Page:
“So I kicked him out,” I said, straightening and working to sound more sober. “But as it turns out, it’s not that easy. He said you can’t live with someone for eight months and just pack it all up in a day. I told him to give it a go, and I would burn whatever was left.”

“You were pretty angry, of course,” Jensen said quietly, pulling the other earbud out.

“I was angry, and then hurt—bloody hell, I’m twenty-six and he’s over forty, he shouldn’t have to go elsewhere for a shag! Don’t you agree? I bet your London mistress with the lingerie and takeaway on the bed is younger and fit and perfect, right?”

His smile curled half of his mouth. “My London mistress?”

“Not that I’m perfect, and I sure as fuck don’t eat takeaway on the bed, but I would—if he insisted, or wanted to stay in bed all day. But he has the lunchtime shag friend, so why would he want to do that with me? So then I got angry again.” I rubbed my face. I was pretty sure I wasn’t making any sense at all.

Jensen was silent at this, but when I looked up, he seemed to be listening still.

It was like being with Mums on the couch, except here I had distance, and I didn’t have to worry about them worrying about me. Here, I could pretend that my dull job and my wanker ex were something I could leave behind forever.

I turned in my seat to face Jensen and let it all out.

“I’d maybe been a bit of a trollop before him, yeah?” I said, nodding absently when Amelia asked if I’d like another champagne. “But when I met Mark, I thought he was it for me. You know how it is at the beginning?”

“Sex on every flat surface, right?” I clarified. “I’d come home from work and it felt like bein’ a kid runnin’ downstairs on Christmas morning.”

At this, he laughed. “Comparing sex to childhood . . . give me a second to catch up.”

“But every day was like that,” I mumbled. “His wife had cheated and left him, and I saw him go through all of that and just . . . hoped for so long that he would come back to life. And then he did—he came back to life with me—and we were together for so long—I mean, like eleven months, which is an eternity for me—and it was so good at first . . . until it wasn’t, all of a sudden. He didn’t clean, and he didn’t fix anything I asked him to fix, and it was always my paychecks paying for the groceries and the takeaway and the bills, and then before I knew it I was footing the bill for his new business.” I looked at Jensen, whose face seemed to swim a little before me. “And I was fine with it. I was! I loved him, right, so I would have given him whatever he wanted. But I guess giving him a lover to shag on my bed with the sheets torn off so he wouldn’t have to wash them before I got home was maybe a step too far for me?”

Jensen put his hand over mine. “Are you feeling okay?”

“I want to put my boot up his arse, but otherwise I—”

“Sometimes, when I fly,” he said, gently cutting me off, “I have a drink, and maybe another, and I forget, occasionally, how it affects me when I land. The altitude will make it . . . worse.” He leaned forward a little, so I could focus on his face, I suppose. “I don’t say this to judge you for wanting some champagne, because this Mark guy sounds like a real asshole, but just to maybe tell you that flying and drinking is a different experience . . .”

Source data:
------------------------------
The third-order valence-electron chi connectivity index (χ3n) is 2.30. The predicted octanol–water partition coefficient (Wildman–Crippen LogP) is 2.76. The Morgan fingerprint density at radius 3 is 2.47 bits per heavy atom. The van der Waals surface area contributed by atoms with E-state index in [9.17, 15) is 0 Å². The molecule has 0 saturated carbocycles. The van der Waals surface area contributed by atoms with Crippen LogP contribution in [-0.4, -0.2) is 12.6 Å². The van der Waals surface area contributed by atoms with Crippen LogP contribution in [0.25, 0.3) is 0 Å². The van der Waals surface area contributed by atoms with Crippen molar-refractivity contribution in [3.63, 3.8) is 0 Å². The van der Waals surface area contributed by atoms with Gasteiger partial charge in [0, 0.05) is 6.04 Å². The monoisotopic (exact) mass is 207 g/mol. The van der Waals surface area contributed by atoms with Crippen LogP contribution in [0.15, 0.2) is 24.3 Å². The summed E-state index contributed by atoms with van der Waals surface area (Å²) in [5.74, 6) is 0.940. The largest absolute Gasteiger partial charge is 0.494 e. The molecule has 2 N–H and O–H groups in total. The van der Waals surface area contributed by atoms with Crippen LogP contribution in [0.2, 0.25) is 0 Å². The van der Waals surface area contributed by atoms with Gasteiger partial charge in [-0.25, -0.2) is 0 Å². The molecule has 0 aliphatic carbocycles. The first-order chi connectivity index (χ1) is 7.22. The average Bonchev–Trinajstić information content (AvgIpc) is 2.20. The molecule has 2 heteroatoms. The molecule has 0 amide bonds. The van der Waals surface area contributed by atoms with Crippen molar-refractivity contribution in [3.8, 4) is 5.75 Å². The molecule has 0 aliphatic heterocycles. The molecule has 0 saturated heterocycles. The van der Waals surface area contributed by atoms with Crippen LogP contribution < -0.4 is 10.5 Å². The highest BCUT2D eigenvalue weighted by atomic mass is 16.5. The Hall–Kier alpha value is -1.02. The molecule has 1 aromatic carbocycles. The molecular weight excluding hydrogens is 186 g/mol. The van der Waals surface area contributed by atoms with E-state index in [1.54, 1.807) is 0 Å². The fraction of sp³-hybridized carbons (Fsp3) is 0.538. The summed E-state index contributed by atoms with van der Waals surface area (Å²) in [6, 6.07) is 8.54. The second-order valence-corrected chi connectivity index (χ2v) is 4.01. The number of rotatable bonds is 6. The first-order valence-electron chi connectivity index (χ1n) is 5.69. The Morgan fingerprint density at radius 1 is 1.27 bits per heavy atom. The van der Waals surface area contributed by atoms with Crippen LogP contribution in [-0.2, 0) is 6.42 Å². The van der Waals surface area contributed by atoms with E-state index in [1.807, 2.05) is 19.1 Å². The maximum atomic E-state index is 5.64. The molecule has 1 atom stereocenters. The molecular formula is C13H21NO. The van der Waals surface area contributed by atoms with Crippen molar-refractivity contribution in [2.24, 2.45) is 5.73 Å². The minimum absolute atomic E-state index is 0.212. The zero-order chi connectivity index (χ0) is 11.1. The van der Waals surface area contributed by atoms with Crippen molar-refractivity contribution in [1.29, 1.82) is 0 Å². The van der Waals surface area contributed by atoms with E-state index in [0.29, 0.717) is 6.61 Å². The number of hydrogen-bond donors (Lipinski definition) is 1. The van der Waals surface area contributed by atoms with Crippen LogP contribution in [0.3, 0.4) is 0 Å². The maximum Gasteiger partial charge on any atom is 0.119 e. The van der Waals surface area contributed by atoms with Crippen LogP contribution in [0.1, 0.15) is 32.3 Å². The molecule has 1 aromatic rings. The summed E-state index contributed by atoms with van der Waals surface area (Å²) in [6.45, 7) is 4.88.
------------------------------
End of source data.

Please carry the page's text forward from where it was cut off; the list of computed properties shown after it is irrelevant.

“I should have some water instead?” I hiccuped, and then

I bet a man like Jensen didn’t go around belching like a hobo in public.

Or date a girl who did.

Or even have a speck of lint on his suit.

With a mumbled apology, I climbed over him and headed to the loo, where I could splash some water on my face, take a few calming breaths, and give myself a lecture in the mirror.

After some minutes, when I returned to my seat, Jensen was asleep.

The landing was bumpy, and jerked Jensen upright in his seat beside me. He’d slept for nearly four hours, but I’d been unable to close my eyes. Alcohol made my friends sleepy; it woke me up. It was unfortunate, on this flight in particular, because I would have rather slept than mentally cataloged all the ways I’d remained oblivious to Mark’s infidelity and then gone on to make an arse of myself with a stranger.

Logan International stretched out, gray and dull ahead of us, and Amelia made what I assumed were all the regular announcements about staying seated, and removing luggage carefully, and please fly with us again.

I chanced a quick glance over at Jensen, and the movement banged a metallic gong in my head.

He smiled politely at me.

Lord, he was pretty. I hoped he had someone to go home to and tell all about the insane, disheveled Brit on the plane.

But once we were allowed to stand, he pulled his phone from his laptop case and gazed, frowning, at the long scroll of notifications.

“Back at it, then?” I asked with a smile.

He didn’t look up at me. “Have a nice trip.”

“Thank you.” I literally bit my lips to keep from adding a rambling explanation for why I’d babbled incessantly at him and belched in his direction, and instead I followed his perfect ass into the terminal, ten steps behind him.

Crossing the terminal and going down toward baggage claim, I found Grandpa waiting at the bottom of the escalator in his Red Sox T-shirt, faded khakis, and suspenders.